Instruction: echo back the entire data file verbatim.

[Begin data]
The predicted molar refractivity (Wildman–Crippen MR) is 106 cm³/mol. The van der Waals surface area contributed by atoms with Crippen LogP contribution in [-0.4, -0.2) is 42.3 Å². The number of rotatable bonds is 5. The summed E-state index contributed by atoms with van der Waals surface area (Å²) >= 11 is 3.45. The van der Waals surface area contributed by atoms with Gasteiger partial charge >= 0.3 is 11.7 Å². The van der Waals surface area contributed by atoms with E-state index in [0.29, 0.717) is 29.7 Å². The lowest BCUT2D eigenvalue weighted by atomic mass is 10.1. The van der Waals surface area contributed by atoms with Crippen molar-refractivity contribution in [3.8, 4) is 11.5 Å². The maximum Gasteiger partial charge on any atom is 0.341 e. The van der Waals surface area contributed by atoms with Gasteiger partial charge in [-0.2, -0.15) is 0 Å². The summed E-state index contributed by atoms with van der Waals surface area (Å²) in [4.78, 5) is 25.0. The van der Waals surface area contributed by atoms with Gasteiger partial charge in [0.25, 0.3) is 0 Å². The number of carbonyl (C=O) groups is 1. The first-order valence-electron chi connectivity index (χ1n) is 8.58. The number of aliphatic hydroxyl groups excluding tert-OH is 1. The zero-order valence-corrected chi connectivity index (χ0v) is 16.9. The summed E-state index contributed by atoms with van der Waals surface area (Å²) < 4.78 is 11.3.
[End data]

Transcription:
The predicted molar refractivity (Wildman–Crippen MR) is 106 cm³/mol. The van der Waals surface area contributed by atoms with Crippen LogP contribution in [-0.4, -0.2) is 42.3 Å². The number of rotatable bonds is 5. The summed E-state index contributed by atoms with van der Waals surface area (Å²) >= 11 is 3.45. The van der Waals surface area contributed by atoms with Gasteiger partial charge >= 0.3 is 11.7 Å². The van der Waals surface area contributed by atoms with E-state index in [0.29, 0.717) is 29.7 Å². The lowest BCUT2D eigenvalue weighted by atomic mass is 10.1. The van der Waals surface area contributed by atoms with Crippen molar-refractivity contribution in [3.8, 4) is 11.5 Å². The maximum Gasteiger partial charge on any atom is 0.341 e. The van der Waals surface area contributed by atoms with Gasteiger partial charge in [-0.2, -0.15) is 0 Å². The summed E-state index contributed by atoms with van der Waals surface area (Å²) in [4.78, 5) is 25.0. The van der Waals surface area contributed by atoms with Gasteiger partial charge in [0.25, 0.3) is 0 Å². The number of carbonyl (C=O) groups is 1. The first-order valence-electron chi connectivity index (χ1n) is 8.58. The number of aliphatic hydroxyl groups excluding tert-OH is 1. The zero-order valence-corrected chi connectivity index (χ0v) is 16.9. The summed E-state index contributed by atoms with van der Waals surface area (Å²) < 4.78 is 11.3.